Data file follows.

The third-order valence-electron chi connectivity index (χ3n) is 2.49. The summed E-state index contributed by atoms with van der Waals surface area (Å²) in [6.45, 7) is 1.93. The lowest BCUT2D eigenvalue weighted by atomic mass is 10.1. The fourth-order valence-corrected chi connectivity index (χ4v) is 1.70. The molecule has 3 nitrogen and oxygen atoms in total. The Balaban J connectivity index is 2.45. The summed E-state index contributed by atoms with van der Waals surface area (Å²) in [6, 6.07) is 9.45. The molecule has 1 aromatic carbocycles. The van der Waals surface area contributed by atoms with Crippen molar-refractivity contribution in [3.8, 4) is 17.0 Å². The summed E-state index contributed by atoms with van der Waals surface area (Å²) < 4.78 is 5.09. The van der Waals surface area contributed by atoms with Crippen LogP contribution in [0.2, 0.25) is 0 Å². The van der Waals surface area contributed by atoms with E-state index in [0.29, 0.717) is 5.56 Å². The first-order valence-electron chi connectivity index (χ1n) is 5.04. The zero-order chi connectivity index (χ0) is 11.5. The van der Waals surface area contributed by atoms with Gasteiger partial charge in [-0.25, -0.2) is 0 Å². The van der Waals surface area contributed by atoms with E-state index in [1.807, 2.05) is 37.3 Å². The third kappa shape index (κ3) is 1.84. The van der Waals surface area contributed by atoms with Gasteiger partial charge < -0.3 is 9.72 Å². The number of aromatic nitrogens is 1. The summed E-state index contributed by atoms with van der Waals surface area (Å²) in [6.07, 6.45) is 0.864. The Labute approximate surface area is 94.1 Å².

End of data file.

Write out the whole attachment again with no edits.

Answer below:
The third-order valence-electron chi connectivity index (χ3n) is 2.49. The summed E-state index contributed by atoms with van der Waals surface area (Å²) in [6.45, 7) is 1.93. The lowest BCUT2D eigenvalue weighted by atomic mass is 10.1. The fourth-order valence-corrected chi connectivity index (χ4v) is 1.70. The molecule has 3 nitrogen and oxygen atoms in total. The Balaban J connectivity index is 2.45. The summed E-state index contributed by atoms with van der Waals surface area (Å²) in [6, 6.07) is 9.45. The molecule has 1 aromatic carbocycles. The van der Waals surface area contributed by atoms with Crippen molar-refractivity contribution in [3.8, 4) is 17.0 Å². The summed E-state index contributed by atoms with van der Waals surface area (Å²) < 4.78 is 5.09. The van der Waals surface area contributed by atoms with Crippen LogP contribution in [0.2, 0.25) is 0 Å². The van der Waals surface area contributed by atoms with E-state index in [0.29, 0.717) is 5.56 Å². The first-order valence-electron chi connectivity index (χ1n) is 5.04. The zero-order chi connectivity index (χ0) is 11.5. The van der Waals surface area contributed by atoms with Gasteiger partial charge in [-0.25, -0.2) is 0 Å². The van der Waals surface area contributed by atoms with E-state index in [1.807, 2.05) is 37.3 Å². The third kappa shape index (κ3) is 1.84. The van der Waals surface area contributed by atoms with Gasteiger partial charge < -0.3 is 9.72 Å². The number of aromatic nitrogens is 1. The summed E-state index contributed by atoms with van der Waals surface area (Å²) in [6.07, 6.45) is 0.864. The Labute approximate surface area is 94.1 Å².